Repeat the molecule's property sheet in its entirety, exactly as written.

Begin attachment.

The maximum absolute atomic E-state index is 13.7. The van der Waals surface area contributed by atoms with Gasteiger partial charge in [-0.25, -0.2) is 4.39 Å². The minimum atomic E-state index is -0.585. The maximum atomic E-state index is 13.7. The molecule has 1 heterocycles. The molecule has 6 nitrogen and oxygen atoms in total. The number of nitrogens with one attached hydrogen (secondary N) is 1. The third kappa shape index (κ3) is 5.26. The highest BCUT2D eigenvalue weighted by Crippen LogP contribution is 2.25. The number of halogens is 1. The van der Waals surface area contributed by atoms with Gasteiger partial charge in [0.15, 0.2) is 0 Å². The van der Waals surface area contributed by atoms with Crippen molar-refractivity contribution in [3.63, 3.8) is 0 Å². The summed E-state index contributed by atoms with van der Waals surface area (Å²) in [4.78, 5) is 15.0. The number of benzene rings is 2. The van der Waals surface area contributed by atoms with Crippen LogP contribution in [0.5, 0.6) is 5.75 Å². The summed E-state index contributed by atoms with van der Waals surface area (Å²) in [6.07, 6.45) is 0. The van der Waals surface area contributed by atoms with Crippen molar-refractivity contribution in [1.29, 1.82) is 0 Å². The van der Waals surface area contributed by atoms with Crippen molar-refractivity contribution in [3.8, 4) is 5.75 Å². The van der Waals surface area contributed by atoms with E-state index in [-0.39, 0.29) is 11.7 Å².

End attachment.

The maximum absolute atomic E-state index is 13.7. The van der Waals surface area contributed by atoms with Gasteiger partial charge in [-0.25, -0.2) is 4.39 Å². The minimum atomic E-state index is -0.585. The maximum atomic E-state index is 13.7. The molecule has 1 heterocycles. The molecule has 6 nitrogen and oxygen atoms in total. The number of nitrogens with one attached hydrogen (secondary N) is 1. The third kappa shape index (κ3) is 5.26. The highest BCUT2D eigenvalue weighted by Crippen LogP contribution is 2.25. The number of halogens is 1. The van der Waals surface area contributed by atoms with Gasteiger partial charge in [0.15, 0.2) is 0 Å². The van der Waals surface area contributed by atoms with Crippen molar-refractivity contribution in [3.63, 3.8) is 0 Å². The summed E-state index contributed by atoms with van der Waals surface area (Å²) in [4.78, 5) is 15.0. The number of benzene rings is 2. The van der Waals surface area contributed by atoms with Crippen LogP contribution in [0.5, 0.6) is 5.75 Å². The summed E-state index contributed by atoms with van der Waals surface area (Å²) in [6.07, 6.45) is 0. The van der Waals surface area contributed by atoms with Crippen molar-refractivity contribution in [1.29, 1.82) is 0 Å². The van der Waals surface area contributed by atoms with Crippen molar-refractivity contribution in [3.8, 4) is 5.75 Å². The van der Waals surface area contributed by atoms with E-state index in [-0.39, 0.29) is 11.7 Å².